Land Songs by Kris Hughes is a collection of 11 poems. For such a small collection, it manages to bring together a very large amount of myth, folklore, landscape and spiritual insight. It was a pleasure to read and is the sort of collection you can comfortably sit down and go through in a single sitting – there’s a sense of relationship between the pieces that very much enables read it in one go.
I am, I realise, always going to be excited about people writing poetry about non-exploitative relationships with the land. There are some landscape love affair poems in this collection, and that delights me. Some of the myth-based material might not make much sense to a reader who is not familiar with the Pagan heritage of the British isles, but, you can always look up the names and fill in the gaps, so it might in that way prove to be an invitation to dig deeper. There are some notes at the front of the collection to help you navigate this material, which is a good inclusion. It’s never easy to be sure whether to let work stand as it is, or to explain but in this case the notes definitely enrich the text.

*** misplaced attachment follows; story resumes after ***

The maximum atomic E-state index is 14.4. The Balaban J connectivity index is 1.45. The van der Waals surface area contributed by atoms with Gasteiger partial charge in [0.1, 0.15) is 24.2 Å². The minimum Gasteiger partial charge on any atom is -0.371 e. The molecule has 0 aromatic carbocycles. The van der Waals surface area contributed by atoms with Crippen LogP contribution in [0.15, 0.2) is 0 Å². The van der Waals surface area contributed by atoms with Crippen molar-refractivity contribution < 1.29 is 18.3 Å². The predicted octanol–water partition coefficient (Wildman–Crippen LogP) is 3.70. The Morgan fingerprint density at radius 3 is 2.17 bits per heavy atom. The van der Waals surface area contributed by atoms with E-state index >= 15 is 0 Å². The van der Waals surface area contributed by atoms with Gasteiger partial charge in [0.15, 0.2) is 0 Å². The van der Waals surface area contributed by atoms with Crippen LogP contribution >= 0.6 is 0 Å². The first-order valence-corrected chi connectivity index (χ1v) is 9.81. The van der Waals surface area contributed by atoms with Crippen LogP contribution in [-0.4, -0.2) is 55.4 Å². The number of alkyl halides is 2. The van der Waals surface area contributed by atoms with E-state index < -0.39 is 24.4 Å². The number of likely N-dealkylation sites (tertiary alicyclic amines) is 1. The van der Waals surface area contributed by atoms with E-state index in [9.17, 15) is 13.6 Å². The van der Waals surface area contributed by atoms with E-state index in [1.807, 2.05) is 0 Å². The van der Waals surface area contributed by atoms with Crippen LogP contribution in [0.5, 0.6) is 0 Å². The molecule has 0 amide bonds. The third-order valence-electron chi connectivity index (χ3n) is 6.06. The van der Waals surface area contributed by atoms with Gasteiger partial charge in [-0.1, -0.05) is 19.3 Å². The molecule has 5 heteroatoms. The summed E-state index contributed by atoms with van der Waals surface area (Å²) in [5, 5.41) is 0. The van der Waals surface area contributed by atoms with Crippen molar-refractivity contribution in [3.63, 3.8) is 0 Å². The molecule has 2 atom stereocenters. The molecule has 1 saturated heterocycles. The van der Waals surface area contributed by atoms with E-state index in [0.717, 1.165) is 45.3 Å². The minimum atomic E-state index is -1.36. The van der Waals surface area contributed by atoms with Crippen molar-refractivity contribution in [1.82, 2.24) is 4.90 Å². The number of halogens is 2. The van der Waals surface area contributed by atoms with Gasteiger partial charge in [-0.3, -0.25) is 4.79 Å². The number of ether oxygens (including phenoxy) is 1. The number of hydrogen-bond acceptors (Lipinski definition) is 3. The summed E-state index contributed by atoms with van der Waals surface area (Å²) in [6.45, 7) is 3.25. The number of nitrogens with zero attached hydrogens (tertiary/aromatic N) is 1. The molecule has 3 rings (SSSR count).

I can recommend this collection for anyone interested in poetry, I highly recommend it to anyone on the bard path for both the inspiration in it and what you can learn about writing as a bard.
Master Jack is a short story with strong folklore themes, and a dash of the supernatural. It’s written with deep understanding of folk tradition, and the people involved in it, and with a love and respect for living tradition that delighted me. It manages – as folk traditions often do – to square up to death and difficulty while being fundamentally warm and affirming. It’s a lovely read. As someone who has played creatures in mumming sides, I found it really resonant. I’ve never worked with a horse skull, but I’ve always wanted to.
You can find Land Songs and Master Jack on Kris Hughes’ website – http://www.godeeper.info/shop.html
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